Just some early morning thoughts from me to you…
“Who is like you, O Lord, among the gods?
Who is like you, majestic in holiness, awesome in glorious deeds, doing wonders?
Exodus 15: 11 (ESV)
I heard a story not too long ago about a young musician who was asked to be part of an experiment during rush hour in the always busy metro station in Washington, DC.
And so on January 12, 2007 at 7:51 am, world renowned violin virtuoso, Joshua Bell, set up a position within that metro station, opened his violin case on the floor in front of him and began to play his Stradivarius violin in the midst of the rush hour. He was wearing a long-sleeve shirt, jeans and a Washington Nationals baseball cap—not a very distinguished look designed to garner much attention.
He played six classical pieces during the next forty-five minutes, including one from Johann Sebastian Bach. During that period, nearly eleven hundred people passed by. A few tossed money into the open violin case as they hurried by, and at the end of his session he had gathered enough for a modest dinner—just a little more than thirty-two dollars.
Of those 1,100 who passed by, only seven stopped long enough to listen to any part of any piece of music which he played during that time. Mothers and fathers hushed and hustled on their children who wanted to stop and listen, telling them they didn’t have time and that they needed to hurry on.
Just three days earlier Joshua Bell had filled Boston’s Symphony Hall where tickets went for $100 a seat. And two weeks later he would play at a concert in eastern Maryland commanding a substantial fee for sharing his incredible musical abilities.
Yet that morning in the metro station no one seemed to notice.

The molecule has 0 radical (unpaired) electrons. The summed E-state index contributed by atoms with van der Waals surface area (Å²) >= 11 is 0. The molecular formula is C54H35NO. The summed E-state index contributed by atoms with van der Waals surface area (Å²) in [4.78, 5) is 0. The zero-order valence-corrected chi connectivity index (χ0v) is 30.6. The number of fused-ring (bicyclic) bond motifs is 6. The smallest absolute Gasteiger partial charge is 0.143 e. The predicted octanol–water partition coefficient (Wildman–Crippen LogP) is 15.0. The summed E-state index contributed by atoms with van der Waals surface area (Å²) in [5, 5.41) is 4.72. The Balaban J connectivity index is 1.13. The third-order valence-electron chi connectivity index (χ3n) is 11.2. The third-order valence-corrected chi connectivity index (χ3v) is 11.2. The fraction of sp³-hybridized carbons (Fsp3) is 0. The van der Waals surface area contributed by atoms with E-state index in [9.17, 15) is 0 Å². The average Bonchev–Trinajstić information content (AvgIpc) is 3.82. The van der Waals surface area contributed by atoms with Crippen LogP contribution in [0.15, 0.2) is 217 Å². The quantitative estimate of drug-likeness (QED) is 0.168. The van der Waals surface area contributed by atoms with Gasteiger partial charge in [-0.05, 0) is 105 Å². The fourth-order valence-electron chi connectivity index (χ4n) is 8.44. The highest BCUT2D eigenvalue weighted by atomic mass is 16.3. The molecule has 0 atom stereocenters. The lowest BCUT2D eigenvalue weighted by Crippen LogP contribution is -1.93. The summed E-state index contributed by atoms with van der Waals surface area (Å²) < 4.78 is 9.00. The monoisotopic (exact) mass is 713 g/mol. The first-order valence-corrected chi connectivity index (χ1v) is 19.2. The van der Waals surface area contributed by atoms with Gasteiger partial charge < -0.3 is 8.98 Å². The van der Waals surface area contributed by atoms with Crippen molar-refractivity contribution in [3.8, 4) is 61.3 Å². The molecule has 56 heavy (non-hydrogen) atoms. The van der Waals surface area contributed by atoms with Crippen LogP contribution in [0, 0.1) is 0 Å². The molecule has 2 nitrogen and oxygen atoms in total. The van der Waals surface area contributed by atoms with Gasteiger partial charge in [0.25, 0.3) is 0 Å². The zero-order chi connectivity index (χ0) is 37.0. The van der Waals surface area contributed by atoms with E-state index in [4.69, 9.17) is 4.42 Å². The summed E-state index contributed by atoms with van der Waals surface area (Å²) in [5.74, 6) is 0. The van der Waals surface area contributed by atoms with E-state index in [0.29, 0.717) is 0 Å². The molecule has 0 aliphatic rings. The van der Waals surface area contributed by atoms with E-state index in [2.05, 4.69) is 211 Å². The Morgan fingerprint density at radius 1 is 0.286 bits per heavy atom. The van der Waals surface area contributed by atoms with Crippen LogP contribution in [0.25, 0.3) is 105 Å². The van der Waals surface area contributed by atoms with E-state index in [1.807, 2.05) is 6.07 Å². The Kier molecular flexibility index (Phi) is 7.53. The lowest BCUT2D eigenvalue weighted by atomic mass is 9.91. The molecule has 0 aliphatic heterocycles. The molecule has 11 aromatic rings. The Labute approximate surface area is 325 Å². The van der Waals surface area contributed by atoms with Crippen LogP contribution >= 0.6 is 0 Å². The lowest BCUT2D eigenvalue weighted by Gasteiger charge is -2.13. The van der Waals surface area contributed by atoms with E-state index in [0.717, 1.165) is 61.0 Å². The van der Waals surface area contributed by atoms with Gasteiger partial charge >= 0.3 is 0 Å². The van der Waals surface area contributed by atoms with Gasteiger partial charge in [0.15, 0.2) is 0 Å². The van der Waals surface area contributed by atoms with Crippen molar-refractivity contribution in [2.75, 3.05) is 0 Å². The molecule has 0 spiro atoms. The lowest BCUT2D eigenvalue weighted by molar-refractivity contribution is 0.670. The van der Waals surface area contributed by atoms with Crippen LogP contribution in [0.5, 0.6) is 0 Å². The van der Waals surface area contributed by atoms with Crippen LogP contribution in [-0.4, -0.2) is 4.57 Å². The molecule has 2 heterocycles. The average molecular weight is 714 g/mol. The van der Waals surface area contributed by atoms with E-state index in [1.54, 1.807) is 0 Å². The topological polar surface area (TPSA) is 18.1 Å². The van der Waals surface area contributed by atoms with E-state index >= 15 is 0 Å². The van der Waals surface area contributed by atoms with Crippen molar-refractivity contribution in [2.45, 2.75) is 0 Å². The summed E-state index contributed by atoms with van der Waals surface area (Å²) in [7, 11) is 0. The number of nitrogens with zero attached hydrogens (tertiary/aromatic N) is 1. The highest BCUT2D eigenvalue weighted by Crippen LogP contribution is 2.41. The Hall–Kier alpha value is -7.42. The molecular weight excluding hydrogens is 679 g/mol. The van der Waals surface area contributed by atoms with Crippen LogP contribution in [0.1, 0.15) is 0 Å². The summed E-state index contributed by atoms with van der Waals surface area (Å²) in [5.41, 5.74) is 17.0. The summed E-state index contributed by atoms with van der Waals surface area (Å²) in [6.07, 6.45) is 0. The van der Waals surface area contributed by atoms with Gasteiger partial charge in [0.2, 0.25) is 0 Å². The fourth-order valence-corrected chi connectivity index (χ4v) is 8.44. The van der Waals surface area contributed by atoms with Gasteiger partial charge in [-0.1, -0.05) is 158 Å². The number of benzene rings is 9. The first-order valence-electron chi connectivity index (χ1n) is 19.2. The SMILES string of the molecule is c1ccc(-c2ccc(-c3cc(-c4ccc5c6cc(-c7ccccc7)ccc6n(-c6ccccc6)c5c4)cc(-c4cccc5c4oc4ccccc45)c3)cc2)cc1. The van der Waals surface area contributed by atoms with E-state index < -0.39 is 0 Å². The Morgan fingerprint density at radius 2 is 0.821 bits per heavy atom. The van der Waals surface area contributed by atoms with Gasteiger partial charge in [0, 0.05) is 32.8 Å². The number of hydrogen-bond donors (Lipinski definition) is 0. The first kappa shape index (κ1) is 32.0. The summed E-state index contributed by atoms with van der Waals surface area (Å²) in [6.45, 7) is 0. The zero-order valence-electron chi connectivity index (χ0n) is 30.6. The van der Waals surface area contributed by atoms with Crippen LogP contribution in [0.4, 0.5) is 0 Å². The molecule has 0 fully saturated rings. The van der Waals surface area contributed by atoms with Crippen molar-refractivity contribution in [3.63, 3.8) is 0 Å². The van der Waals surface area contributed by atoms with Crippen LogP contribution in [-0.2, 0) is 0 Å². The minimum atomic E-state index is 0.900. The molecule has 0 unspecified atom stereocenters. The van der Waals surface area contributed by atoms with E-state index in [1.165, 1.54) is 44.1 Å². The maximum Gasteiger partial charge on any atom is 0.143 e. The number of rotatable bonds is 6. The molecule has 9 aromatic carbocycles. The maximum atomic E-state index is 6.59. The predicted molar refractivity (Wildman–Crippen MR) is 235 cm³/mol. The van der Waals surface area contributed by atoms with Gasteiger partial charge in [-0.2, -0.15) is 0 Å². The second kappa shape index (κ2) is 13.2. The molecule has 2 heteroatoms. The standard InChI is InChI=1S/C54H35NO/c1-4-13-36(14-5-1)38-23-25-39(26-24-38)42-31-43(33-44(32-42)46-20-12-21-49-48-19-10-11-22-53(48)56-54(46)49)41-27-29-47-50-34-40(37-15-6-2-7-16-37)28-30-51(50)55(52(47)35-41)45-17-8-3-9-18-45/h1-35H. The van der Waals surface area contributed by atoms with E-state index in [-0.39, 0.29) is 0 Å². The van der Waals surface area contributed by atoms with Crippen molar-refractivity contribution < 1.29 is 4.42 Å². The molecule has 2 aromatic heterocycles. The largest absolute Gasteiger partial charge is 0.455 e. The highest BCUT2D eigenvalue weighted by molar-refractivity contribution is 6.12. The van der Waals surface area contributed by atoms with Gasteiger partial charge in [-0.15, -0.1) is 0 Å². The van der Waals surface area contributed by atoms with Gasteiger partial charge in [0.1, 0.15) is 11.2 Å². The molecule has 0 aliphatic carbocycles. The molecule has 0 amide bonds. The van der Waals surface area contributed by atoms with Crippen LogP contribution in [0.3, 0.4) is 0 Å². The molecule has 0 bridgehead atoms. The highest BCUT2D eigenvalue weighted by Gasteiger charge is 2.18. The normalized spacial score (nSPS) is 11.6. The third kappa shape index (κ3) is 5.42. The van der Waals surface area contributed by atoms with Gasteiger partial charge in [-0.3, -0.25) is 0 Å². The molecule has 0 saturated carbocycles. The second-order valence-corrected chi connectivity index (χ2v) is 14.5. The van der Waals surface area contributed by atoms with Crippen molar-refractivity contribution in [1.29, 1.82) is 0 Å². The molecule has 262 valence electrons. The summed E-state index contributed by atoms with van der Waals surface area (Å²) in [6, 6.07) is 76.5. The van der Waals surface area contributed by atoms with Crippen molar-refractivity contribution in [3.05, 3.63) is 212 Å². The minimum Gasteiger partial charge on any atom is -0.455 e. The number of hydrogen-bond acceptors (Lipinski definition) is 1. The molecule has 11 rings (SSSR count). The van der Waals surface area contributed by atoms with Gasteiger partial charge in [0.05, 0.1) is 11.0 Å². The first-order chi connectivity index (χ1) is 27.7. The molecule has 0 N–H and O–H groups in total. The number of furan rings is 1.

No one seemed to care.
It seemed that no one who was rushing through that station on that workday morning expected to find anything majestic as they were on the sprint to get to their jobs.
And so they didn’t see or hear the beauty that was right there before them. They didn’t see the need which seemed to be portrayed by the empty violin case—and they didn’t stop long enough to hear the blessing of the music and musician in which was in their midst.
The violin he played was a Stradivarius worth three and one-half million dollars. The music was by the great Johann Sebastian Bach and other great composers, and the performer was one of the world’s best—Joshua Bell. All, it would seem, good reasons for anyone to stop and enjoy the moment—but few did.
What was it then that caused so many to pass by and miss the majesty of the moment? What was on their minds, or on their list of priorities? What was directing or misdirecting their steps that caused them to miss the majestic moment right there before them?
Could it have been their focus on other things, problems, uncertainties that kept them from missing the moment? Could it have been a narrow-sited view of only that which was straight before them, rather than on all that was around them? Could it have been the “blinders” of priorities to seek after which society sets before them and all of us of—stuff, things, success, achievement, resumes, trophies and awards?
Whatever it was for each person to cause them to pass by such a beautiful gift of music in the busyness of the morning—it would seem that their passing by made the fullness of their lives a bit less than they might have been.
The majesty of God’s blessings are all around us. They’re in the majesty of the lives He has created around us who might need a hand up in life. They’re in those who look up to us and count on us within our own families and amongst our closest of friends. And they’re in the hustle and bustle of each of our days—if we’ll only stop long enough to hear the music or to see the notes He places everywhere before us.
Do we approach each day with the expectation that we will be confronted with the beauty of God’s majesty?
Do we see the wonder, not only in the life we live, but in the world around us created by the God who created each one of us?
What do we expect to see in each day that is set to unfold before us?
As we start out in this brand new 2014 year together, let me suggest that we live a life which expects that God will be creating majestic moments, both large and small, both new and familiar, which will make a difference in our lives.
Because He will! He always does. Look around.
In His Name—Scott
Copyright 2014. Scott L. Whitaker. All rights reserved.